Appeal from the Circuit Court of Cook County, Criminal
Division; the Hon. RICHARD A. HAREWOOD, Judge, presiding.
Judgments of conviction affirmed.
MR. JUSTICE MURPHY DELIVERED THE OPINION OF THE COURT.
Defendant, Charles T. Brown, was jointly indicted with James E. McIntyre and Leonard Witherspoon for the offense of robbery. McIntyre pleaded guilty and testified for the State. After a joint bench trial, Brown and Witherspoon were found guilty, and each was sentenced for a term of five to ten years. Brown and Witherspoon filed separate appeals based on different grounds, which are consolidated in one opinion for convenience and clarity.
At about 5:00 a.m. on November 10, 1963, the complaining witness, Elgin Richard Dickerson, was asleep, riding on a southbound elevated train in Chicago. He awoke and saw Witherspoon with his wallet, taking money from it. A second man (defendant Brown) was taking off Dickerson's shoes. A third man (McIntyre) was standing over Dickerson beside Brown. Dickerson reached for his wallet, and Witherspoon "hit me under my left eye, with his fist. I fell back in the seat. . . . They take my money out, threw the wallet down, got off at 55th Street. I told the conductor what happened and he told me to report it. . . . Around 7:00 a.m. November 10, 1963, I went to the 2nd District Police Station. Officers asked me to look at some fellows. I see this Brown, defendant in this case. I had around $30.00. I did not give anyone permission to take that money from me. I had seen Leonard Witherspoon before, on the Subway train. I did not know his name. I had seen Charles Brown before on the Subway. I did not know his name."
On cross-examination, Dickerson testified he had been in a tavern with two friends, and when he left the tavern, "I had around $28 or $30. I had two 10's, I had two 5's and some 1's. I can't exactly remember. That is a long time. . . . I dozed off. I wasn't drunk, wasn't feeling high, I didn't drink that much. I was more tired than drunk. I was awakened by three men. . . . I know the men by seeing them. . . . Yes, I actually did see Witherspoon take the money from my wallet."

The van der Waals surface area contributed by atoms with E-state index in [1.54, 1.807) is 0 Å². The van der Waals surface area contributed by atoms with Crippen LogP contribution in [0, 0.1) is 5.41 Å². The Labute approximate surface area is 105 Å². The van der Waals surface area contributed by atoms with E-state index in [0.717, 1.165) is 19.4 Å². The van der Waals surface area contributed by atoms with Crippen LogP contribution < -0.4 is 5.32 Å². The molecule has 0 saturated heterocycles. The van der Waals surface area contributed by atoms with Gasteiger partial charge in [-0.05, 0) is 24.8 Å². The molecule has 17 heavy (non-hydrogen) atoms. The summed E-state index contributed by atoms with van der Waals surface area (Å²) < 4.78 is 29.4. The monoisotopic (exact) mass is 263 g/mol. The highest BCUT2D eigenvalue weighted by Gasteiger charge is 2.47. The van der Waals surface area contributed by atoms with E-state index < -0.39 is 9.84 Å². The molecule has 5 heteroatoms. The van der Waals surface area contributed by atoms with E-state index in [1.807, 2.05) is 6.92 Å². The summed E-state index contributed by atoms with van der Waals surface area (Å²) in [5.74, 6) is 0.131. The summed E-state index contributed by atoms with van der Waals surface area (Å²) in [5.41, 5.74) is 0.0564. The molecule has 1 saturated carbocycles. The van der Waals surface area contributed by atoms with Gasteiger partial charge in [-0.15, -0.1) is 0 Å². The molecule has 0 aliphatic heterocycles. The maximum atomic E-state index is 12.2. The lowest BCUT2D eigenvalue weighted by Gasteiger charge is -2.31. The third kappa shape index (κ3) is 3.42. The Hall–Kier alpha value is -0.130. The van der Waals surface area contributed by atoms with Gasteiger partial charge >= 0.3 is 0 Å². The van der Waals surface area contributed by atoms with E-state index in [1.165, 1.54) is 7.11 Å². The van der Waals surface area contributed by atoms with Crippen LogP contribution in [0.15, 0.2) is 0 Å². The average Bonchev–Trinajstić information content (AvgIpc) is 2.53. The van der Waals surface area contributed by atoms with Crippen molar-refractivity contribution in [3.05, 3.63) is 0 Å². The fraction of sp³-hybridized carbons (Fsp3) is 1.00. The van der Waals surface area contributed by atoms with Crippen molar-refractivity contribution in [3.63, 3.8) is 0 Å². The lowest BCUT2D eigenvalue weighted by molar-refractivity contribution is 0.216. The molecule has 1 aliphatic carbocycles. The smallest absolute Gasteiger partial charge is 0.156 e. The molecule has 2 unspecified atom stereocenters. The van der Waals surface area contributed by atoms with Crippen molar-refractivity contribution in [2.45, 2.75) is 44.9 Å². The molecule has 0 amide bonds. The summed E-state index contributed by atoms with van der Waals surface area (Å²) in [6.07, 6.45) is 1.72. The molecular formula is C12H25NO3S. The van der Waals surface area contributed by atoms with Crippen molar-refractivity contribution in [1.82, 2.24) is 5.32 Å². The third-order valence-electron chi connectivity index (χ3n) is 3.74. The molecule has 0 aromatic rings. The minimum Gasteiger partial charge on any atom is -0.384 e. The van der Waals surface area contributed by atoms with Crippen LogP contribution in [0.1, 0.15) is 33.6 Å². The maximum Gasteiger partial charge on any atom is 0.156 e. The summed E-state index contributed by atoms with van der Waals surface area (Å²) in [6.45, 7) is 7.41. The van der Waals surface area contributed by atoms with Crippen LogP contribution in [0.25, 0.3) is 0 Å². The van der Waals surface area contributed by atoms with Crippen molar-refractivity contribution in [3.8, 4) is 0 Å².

In testifying for the State, McIntyre said that on November 10, he was on a southbound elevated train with Brown and Witherspoon. Dickerson was asleep, and Brown and Witherspoon were trying to pick his pockets. "I didn't see either of them take anything out of his pockets. I was lookout, watching both ways. . . . Dickerson woke up, and well they hit him. Leonard Witherspoon. We hurried and got off. . . . No, I did not receive any money taken from Dickerson."
A CTA police officer testified he knew the three defendants by name. On November 10, 1963, at approximately 5:30 a.m., he first observed them standing on the 58th Street platform. After he and his partner had proceeded to the 61st Street station and returned to the 58th Street station, they stood on the 58th Street platform for approximately fifteen minutes until another southbound train had come into the station. In the front car of this train, the witness "saw Brown and Witherspoon . . . holding this man down on the seat, and Brown was going through the man's pockets." (This is not the offense with which we are here concerned.) Brown and Witherspoon saw the officer and ran off the train. After a short chase, Brown and Witherspoon were captured and taken into the 2nd District Police Station. The officer was present when Dickerson later made his identification.
Another witness for the State, a Chicago police officer, testified that he searched defendants Brown and Witherspoon in the police station at 48th and Wabash Avenue and found $12 on Brown's person and $18 on Witherspoon. On cross-examination, he said the total amount found was $30, "which included 15 one dollar bills."
Defendant Leonard Witherspoon testified that he had known Dickerson since 1956 "He was a pickpocket with me." He denied seeing Dickerson on the train, taking his wallet or money, or that he hit him.
Defendant Brown contends there is reasonable doubt of his guilt because (1) of his failure to possess the fruits of the crime; (2) Brown and Witherspoon never left the elevated structure and when arrested 45 minutes after the alleged robbery, they had $30 between them, which included 15 singles, and "the complaining witness could not have had fifteen singles, by his own testimony"; (3) the indictment charged the taking of $28 and a ring, and the record is silent as to the ring; (4) as McIntyre pleaded guilty, it must be assumed he robbed Dickerson of $28 and the ring and escaped with the fruits of the crime; and (5) Dickerson's identification of Brown was "ambiguous, vague and unclear."
[1-3] Authorities cited include People v. Sheppard, 402 Ill. 347, 83 N.E.2d 587 (1949), where the court said (p 351):
"In criminal cases it is the duty of this court to review the evidence, and, if there is not sufficient credible evidence, if it is improbable or unsatisfactory, or not sufficient to remove all reasonable doubt of defendant's guilt and create an abiding conviction that he is guilty, the conviction will be reversed."
"It is the duty of a court and jury to resolve all facts and circumstances in evidence on the theory of innocence rather than guilt, if that reasonably may be done, and, where the entire record leaves us, as this one does, with grave and substantial doubt of ...